Licensees could face 'life in prison' if caught selling fake booze

By Nikkie Sutton

- Last updated on GMT

Serious consequences: licensees have been urged to ensure they do not trade with illicit wholesalers
Serious consequences: licensees have been urged to ensure they do not trade with illicit wholesalers
Operators have been warned they could be sentenced to a lifetime behind bars if a customer dies from drinking counterfeit alcohol bought and consumed on their premises.

Publicans caught selling fake booze and subsequently causing the death of a customer would be charged with involuntary manslaughter, a magistrate has warned following the release of a new fraud report.

An offender guilty of involuntary manslaughter would be found to have killed a person without intent through an unlawful act or gross negligence, such as selling fraudulent alcohol.

The offence of manslaughter:
Involuntary manslaughter is where the offender did not intend to kill or cause really serious harm but where death results from an unlawful act or gross negligence

The maximum sentence a judge can impose for manslaughter is imprisonment for life.

The warning comes after national audit, tax and advisory firm Crowe Clark Whitehill revealed that UK food and drink companies could be losing £12bn a year to fraud.

The Minimising Fraud and Maximising Value in the UK Food and Drink Sector 2017 ​report, from the advisory company and the University of Portsmouth’s Centre for Counter Fraud Studies, highlighted the effect fraud has on profitability in the food and drink sector.

Fraud affects finances

Crowe Clark Whitehill forensic and counter fraud service manager Eoghan Daly urged independent operators and pub groups to ensure they understand the implications of serving fake alcohol.

He told The Morning Advertiser​: “Pub companies need to understand how fraud impacts them and have the ability to manage their financial cost like any other business cost.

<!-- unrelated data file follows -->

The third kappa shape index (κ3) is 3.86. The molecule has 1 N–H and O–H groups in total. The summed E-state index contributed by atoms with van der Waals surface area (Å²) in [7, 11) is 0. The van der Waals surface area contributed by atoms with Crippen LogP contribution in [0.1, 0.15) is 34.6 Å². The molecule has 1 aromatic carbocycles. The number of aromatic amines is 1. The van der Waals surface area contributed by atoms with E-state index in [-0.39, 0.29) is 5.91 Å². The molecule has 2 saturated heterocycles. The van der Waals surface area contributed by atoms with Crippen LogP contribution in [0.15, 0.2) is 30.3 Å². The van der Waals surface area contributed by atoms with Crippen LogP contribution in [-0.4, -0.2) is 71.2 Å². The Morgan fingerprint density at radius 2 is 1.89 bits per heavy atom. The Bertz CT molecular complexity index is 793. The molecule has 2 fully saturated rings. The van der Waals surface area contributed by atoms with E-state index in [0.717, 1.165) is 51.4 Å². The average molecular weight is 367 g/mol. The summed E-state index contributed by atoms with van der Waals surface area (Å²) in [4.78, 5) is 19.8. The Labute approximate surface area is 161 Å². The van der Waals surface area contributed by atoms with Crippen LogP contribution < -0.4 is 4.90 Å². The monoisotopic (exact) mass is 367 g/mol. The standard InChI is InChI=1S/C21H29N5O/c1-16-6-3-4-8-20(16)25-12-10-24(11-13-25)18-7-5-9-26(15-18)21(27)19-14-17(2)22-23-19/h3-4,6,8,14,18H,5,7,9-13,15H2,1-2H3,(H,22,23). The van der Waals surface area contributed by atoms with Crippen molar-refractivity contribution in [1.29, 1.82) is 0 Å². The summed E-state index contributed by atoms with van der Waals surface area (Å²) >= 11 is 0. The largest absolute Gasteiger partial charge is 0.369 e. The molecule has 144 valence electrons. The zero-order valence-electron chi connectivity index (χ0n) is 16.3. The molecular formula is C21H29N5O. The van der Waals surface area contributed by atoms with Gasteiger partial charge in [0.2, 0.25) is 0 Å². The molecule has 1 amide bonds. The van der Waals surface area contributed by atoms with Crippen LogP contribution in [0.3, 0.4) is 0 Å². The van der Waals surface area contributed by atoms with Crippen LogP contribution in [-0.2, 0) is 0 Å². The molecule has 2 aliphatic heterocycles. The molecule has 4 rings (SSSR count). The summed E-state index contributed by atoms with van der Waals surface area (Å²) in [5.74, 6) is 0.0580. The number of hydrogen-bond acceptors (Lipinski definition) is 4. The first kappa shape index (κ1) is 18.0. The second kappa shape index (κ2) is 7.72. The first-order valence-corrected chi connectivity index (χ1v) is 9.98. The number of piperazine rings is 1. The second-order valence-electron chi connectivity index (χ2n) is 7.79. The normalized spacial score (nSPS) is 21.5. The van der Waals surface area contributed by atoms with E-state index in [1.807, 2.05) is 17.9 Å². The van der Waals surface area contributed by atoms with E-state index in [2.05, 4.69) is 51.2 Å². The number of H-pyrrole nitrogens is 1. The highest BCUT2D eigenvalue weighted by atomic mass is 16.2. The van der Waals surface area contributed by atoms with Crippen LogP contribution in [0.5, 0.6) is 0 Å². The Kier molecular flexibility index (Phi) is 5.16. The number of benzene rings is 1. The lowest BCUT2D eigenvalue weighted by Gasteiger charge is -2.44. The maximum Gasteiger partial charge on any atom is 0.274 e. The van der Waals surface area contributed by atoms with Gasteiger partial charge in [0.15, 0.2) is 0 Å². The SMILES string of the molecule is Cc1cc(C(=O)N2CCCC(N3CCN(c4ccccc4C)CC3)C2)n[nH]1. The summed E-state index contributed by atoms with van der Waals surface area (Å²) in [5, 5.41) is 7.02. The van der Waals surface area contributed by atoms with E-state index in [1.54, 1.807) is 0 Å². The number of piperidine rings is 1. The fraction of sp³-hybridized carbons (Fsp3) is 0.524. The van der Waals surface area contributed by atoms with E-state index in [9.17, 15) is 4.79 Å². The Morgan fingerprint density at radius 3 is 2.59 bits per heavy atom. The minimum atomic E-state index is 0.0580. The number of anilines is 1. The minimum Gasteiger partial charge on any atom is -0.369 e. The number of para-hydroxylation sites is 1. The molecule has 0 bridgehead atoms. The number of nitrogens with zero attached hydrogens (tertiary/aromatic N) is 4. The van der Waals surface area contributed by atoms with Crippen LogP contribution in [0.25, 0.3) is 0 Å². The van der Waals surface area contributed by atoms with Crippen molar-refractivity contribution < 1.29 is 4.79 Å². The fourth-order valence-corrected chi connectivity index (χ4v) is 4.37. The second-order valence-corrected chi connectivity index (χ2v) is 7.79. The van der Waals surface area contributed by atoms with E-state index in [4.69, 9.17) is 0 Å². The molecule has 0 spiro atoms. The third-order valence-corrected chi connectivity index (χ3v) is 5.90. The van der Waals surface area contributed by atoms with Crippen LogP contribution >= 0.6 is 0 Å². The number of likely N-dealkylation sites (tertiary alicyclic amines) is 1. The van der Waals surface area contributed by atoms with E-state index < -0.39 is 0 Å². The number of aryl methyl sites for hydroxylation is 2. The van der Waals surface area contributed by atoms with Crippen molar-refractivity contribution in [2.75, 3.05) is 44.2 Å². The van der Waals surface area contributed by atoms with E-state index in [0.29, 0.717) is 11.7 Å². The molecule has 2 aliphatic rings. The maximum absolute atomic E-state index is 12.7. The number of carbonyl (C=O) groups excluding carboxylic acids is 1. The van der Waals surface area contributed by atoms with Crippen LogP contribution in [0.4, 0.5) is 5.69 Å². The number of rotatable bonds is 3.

“If pubs serve counterfeit alcohol such as something derived from antifreeze, the sentencing could be huge. You are talking about years in jail and massive fines.”

Andy Grimsey, partner at licensing experts Poppleston Allen, advised operators to "ultra careful" when it comes to buying alcohol.

He said: “It might sound obvious, but selling fake alcohol is not only morally wrong, it is likely to put your personal and premises licenses at risk of revocation, as well as having stock seized and the prospect of a prosecution and/or fine."

No excuse for retailers

Grimsey added: “Sentences vary based upon the facts, but they are only likely to become more severe since the commencement of the Alcohol Wholesaler Registration Scheme (AWRS), as now there is no excuse for alcohol retailers that the man with the van ‘appeared honest and gave me a receipt’.

The FSA’s ‘four Ps’:

  • Product: watch out for fake versions as well as brand names you have never heard of.
  • Price: if the price looks too good to be true, it probably is.
  • Packaging: watch out for poor quality labelling including spelling mistakes and tampered bottles.
  • Place: buy from a reputable premise.

The AWRS came into force last month​ (1 April) and HM Revenue & Customs warned pubs that buying alcohol from wholesalers not on its alcohol traders’ central register will be at risk of fines.

The scheme, which was developed to tackle alcohol fraud, means pubs trading with illicit wholesalers could face a fine of up to £10,000.

The Food Standards Agency (FSA) has also issued advice to operators to look out for the ‘four Ps’ when it comes to fake booze; product, price, packaging and place.

It states that vodka is the most counterfeited spirit and to watch out for fake versions as well as unknown brands.

Related topics: Spirits & Cocktails, Health & safety, Legal

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